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Robots and Empire - Summer of Asimov I

Welcome to the first Summer of Asimov, where we'll be examining the third of the so-called Big Three Golden Age Science-Fiction authors. We've already covered the technologist Arthur C. Clarke and the political futurist Robert A. Heinlein, so now we get to the philosophical fantasist, Isaac Asimov. Covering Asimov adequately over one summer proved to be a daunting task, especially with the current coronovirus situation, so I've had to split it into two. This year, we'll be spending most of our time with the Robot and Empire series--tackled in a carefully chosen order--and next year, I plan to cover the entire Foundation series. So sit back, relax, and enjoy some vintage, epic science-fiction from one of the grandmasters of the genre.

Robots and Empire
"Hello there!"

Though he'd laid the groundwork for connecting his Robot, Empire, and Foundation series in The Robots of Dawn, Isaac Asimov still had a fairly daunting task ahead of him to bridge the gap between the seemingly complete Elijah Bailey trilogy and the later entries in his combined chronology. As such, the fourth and final core robot novel, Robots and Empire, isn't really structured like the other three and is hard to review as its own work. This is where it gets especially tricky with Asimov, as opposed to Clarke or Heinlein. Though Clarke and Heinlein would occasionally try to connect a few novels here and there, they are both pretty loose with continuity, whereas Asimov dreamed of keeping most of his novels--if not all of them--connected into a grand narrative.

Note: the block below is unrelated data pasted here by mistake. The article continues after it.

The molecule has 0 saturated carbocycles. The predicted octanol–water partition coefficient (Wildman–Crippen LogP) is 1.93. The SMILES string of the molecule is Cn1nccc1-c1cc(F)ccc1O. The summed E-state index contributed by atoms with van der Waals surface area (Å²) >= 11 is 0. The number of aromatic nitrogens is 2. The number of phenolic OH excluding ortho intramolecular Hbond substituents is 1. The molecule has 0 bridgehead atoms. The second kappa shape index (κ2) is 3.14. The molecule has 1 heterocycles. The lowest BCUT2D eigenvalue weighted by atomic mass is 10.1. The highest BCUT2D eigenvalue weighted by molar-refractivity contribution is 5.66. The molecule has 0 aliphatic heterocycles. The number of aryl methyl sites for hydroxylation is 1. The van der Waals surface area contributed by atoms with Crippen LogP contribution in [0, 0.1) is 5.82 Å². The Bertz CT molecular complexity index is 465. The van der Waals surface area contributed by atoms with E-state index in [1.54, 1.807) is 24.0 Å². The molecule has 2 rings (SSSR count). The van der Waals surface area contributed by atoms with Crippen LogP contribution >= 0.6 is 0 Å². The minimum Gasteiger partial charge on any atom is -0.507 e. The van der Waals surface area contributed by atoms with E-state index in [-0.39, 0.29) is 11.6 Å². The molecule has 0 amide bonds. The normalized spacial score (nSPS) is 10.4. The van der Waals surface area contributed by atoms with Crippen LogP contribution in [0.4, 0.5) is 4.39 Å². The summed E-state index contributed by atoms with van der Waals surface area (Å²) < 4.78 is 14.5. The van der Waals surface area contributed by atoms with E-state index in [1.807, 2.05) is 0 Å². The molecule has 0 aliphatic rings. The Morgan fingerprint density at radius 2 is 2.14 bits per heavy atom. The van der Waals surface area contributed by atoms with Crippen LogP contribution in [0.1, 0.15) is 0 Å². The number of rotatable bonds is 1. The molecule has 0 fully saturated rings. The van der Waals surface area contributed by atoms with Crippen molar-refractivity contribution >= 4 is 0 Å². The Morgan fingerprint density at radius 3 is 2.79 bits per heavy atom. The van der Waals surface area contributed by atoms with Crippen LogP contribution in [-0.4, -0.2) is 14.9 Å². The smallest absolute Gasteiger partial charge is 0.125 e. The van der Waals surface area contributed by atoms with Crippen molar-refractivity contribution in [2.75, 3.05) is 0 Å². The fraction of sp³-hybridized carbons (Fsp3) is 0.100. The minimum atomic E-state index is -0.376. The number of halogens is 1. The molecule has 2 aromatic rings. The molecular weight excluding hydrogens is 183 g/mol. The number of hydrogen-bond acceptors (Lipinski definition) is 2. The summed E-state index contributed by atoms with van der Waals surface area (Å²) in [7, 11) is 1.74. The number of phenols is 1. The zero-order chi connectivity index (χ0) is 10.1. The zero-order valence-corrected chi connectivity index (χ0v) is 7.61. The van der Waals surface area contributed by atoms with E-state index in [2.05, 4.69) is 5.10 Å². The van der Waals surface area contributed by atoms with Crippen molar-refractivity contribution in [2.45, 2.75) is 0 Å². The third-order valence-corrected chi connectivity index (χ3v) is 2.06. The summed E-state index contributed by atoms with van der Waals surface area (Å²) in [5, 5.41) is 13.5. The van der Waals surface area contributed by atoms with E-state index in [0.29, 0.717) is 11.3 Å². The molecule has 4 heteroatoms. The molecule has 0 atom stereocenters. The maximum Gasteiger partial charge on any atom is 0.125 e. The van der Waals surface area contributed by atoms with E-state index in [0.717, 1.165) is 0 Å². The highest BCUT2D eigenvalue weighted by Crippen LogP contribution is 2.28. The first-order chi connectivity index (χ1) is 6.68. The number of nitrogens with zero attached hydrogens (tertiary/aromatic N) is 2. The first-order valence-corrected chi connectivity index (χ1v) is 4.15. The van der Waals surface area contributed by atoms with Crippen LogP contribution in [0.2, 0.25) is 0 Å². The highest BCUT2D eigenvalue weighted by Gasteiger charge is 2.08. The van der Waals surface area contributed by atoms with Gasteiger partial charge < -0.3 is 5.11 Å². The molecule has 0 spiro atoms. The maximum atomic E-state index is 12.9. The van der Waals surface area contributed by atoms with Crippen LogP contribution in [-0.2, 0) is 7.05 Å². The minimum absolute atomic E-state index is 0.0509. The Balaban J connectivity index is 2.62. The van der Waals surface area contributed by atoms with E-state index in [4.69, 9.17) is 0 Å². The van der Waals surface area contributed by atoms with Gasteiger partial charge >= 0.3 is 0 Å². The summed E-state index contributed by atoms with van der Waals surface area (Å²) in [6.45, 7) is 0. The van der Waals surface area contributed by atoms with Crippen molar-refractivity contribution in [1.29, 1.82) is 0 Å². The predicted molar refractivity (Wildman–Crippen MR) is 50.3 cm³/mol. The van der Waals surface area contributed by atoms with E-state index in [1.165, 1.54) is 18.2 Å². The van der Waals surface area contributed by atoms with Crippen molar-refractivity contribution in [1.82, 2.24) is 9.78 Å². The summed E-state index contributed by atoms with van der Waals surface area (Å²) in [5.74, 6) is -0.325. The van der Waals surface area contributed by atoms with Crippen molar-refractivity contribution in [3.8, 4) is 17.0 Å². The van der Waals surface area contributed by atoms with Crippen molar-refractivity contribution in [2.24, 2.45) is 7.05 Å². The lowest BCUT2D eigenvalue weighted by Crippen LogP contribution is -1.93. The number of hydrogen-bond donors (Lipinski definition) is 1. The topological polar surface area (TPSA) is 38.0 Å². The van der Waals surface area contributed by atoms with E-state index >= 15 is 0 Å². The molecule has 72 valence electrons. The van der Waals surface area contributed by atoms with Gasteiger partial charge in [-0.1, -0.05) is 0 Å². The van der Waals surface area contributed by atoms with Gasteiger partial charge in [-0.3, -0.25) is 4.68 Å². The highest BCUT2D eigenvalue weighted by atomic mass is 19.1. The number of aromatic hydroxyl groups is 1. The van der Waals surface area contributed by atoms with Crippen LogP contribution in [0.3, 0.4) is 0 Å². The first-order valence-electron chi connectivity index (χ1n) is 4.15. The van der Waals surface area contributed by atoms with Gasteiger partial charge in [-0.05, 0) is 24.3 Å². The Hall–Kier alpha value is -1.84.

I've taken the approach thus far of examining each book on its own merits, but at some point, one has to step back and examine the totality. Is Asimov's grand narrative just an exercize in fantasy world-building ("galaxy-building" would better apply here), or do all of its various themes, motifs, and ideas combine to create an overarching canon that has its own, separate meaning and value? The cynic in me wants to dismiss it as the former and to talk about the occasional continuity error across decades of his writing that prove his efforts to be folly, but at the same time, I do believe that Asimov's bigger picture is a remarkable achievement that might give each individual work even more merit than it already deserves.